30th Sunday Ordinary Time – Returning to the Source, Serving the Poor

Saint Martin and the Beggar, El Greco, 1597-1599, National Gallery of Art (Washington, DC)

Saint Martin and the Beggar, El Greco, 1597–1599, National Gallery of Art (Washington, DC).

Sirach 35:12–14, 16–18
October 27, 2019

John Henry Newman was canonized a saint of the Church two weeks ago. He was a leading member of the Oxford movement. This was a group of 19th century English Protestant clerics and academics associated with the University of Oxford who delved deeply into the history of the Early Church. They discovered that the church was based on the witness of the apostles and that it expressed itself in Sacraments, most especially the Eucharist, and in service to the poor. The movement’s adherents who thought that this apostolic origin meant obedience to the Pope left the Anglican (Episcopal) church and became Roman Catholics, but all those who were loyal to the movement celebrated the Eucharist with a belief in the real presence and served the poor. St. John Henry Newman joined the Oratorians after his reception into the Catholic Church and moved to the industrial city of Birmingham where he lived with working class people.

This was one of the great precursors of the Second Vatican Council which called for a “resourcement:” a return to the sources of the Scriptures and the early Christian Writers, usually called the Fathers. The council itself called the Eucharist “the source and summit of the Christian Life” and the Jesuit Order was inspired to make “the preferential option for the poor” the lens through which all things were viewed.

Sirach, from whom we read today, would have understood.

Both the members of the Oxford Movement and the Fathers of the Council understood that the world was changing and that, even if many of those changes were good and wholesome, some were far from it and we would need to change our relationship with the contemporary society. They had the insight that they needed to root themselves in their tradition to truly understand who they were.

Ben Sirach knew the same thing in Jerusalem circa 200 BC. As we have seen, he was a teacher of the young Jewish elite. These young men would have lived among the Greek rulers and experienced Greek, or Hellenist, culture every day. Much of it was attractive to them, but the real danger was that it was everywhere and in everything.

There was a temptation to try to graft Jewish limbs onto a Greek tree. Many did so: what we now call wisdom literature prided itself on being international. The great and good of Athens and Alexandria would have accepted the same precepts and would expect their counterparts in Jerusalem to do the same. Ben Sirach was not a provincial, he knew the other systems of thought and sought whenever possible to make connections. Yet unlike many of his contemporaries he engaged in a “resourcement.” He began with his sources. His book begins:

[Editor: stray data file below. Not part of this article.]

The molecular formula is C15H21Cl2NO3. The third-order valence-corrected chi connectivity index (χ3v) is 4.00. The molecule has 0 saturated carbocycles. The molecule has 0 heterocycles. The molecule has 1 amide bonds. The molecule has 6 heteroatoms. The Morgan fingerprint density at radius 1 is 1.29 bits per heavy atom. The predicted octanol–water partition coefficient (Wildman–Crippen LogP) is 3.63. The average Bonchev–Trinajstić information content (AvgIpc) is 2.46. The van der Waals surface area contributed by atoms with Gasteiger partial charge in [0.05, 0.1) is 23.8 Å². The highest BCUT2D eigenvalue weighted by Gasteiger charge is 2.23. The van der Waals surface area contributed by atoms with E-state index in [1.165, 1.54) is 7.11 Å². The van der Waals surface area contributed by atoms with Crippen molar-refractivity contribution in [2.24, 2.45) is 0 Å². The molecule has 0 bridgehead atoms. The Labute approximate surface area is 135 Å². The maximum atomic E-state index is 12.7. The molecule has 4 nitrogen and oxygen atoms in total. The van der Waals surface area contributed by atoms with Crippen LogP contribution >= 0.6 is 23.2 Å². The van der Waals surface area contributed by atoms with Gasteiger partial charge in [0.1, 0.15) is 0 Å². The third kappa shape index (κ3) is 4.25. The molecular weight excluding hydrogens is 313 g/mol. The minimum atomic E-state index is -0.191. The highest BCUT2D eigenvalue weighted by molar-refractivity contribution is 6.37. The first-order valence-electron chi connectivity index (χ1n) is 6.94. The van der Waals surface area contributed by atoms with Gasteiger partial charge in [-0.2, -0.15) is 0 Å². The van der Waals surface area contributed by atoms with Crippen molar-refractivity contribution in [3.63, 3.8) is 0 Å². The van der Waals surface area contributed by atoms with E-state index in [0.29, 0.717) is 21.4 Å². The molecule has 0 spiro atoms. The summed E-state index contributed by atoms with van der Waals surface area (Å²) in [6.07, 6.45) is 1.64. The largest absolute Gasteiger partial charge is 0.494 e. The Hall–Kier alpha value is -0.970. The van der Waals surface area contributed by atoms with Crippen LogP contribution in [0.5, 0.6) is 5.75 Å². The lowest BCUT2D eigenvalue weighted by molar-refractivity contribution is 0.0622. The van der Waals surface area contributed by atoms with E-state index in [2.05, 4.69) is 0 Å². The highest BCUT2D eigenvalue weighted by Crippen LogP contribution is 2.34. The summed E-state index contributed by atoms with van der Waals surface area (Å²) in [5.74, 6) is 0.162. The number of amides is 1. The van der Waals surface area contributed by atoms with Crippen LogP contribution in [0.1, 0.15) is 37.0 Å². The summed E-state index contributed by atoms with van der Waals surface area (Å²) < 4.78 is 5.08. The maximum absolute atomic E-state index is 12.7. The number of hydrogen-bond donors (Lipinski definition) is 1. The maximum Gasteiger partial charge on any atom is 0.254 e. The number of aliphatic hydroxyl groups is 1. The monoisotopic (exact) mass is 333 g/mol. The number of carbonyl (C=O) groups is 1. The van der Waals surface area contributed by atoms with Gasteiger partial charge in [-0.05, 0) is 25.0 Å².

All wisdom comes from the LORD  
and with him it remains forever.
To whom has wisdom’s root been revealed?
Who knows her subtleties?
There is but one, wise and truly awe-inspiring,
seated upon his throne:
It is the LORD; he created her,
has seen her and taken note of her.
(Sirach 1:1–9)

That would have gotten his students attention. Wisdom is not the creation of even the wisest sage, but God himself.  His concern about the poor would also have been striking.

Like one who kills a son before his father’s eyes
is the person who offers a sacrifice from the property of the poor.
The bread of the needy is the life of the poor;
whoever deprives them of it is a murderer.
To take away a neighbor’s living is to commit murder;
to deprive an employee of wages is to shed blood
(Sir. 34:24–27)

These were rich children, and this was a real issue for them. Note that this concern for the poor is connected to worship and indeed makes it acceptable to God.

To keep the law is a great oblation,
and he who observes the commandments sacrifices a peace offering.
In works of charity one offers fine flour,
and when he gives alms he presents his sacrifice of praise.

(Sir. 35:1–2)

“Oblation,” “peace offering,” and offering of “fine flour” are all terms of sacrifice and worship. He is saying clearly that charity is itself a form of worship and certainly must be present before any cultic act would be deemed acceptable.

Ben Sirach’s students needed to be reminded that they may become important officials, but they can never bribe God with sacrifices or honors. He is completely just and cannot be swayed by human flattery. Sacrifices will not put him in our debt. As we have seen time and time again in the Old Testament:

Yet he hears the cry of the oppressed.
He is not deaf to the wail of the orphan,
nor to the widow when she pours out her complaint;
(Sir. 35:13–14)


He who serves God willingly is heard;
his petition reaches the heavens.
 The prayer of the lowly pierces the clouds;
it does not rest till it reaches its goal,
(Sir. 35:16–17)

The section concludes with:

God indeed will not delay,
and like a warrior, will not be still
Till he breaks the backs of the merciless
and wreaks vengeance upon the proud
(Sir. 35:19–20)

Whether in 19th century Oxford, the Jerusalem of 200 BC, or the Rome of the 1960s, the pattern is still the same. If we delve into our tradition, we will discover that the worship of God and concern for the poor are inextricable. They cannot be separated, and they strengthen each other. It needs to be the same with us in Brooklyn in 2019. We are expending considerable sums to rebuild our church. It is not only to prevent it from falling down after 150 years but more importantly to improve our worship. We will know if our worship on Sunday has been effective by how well we serve the poor the rest of the week and, alas, there seem to be more and more opportunities to do so every day.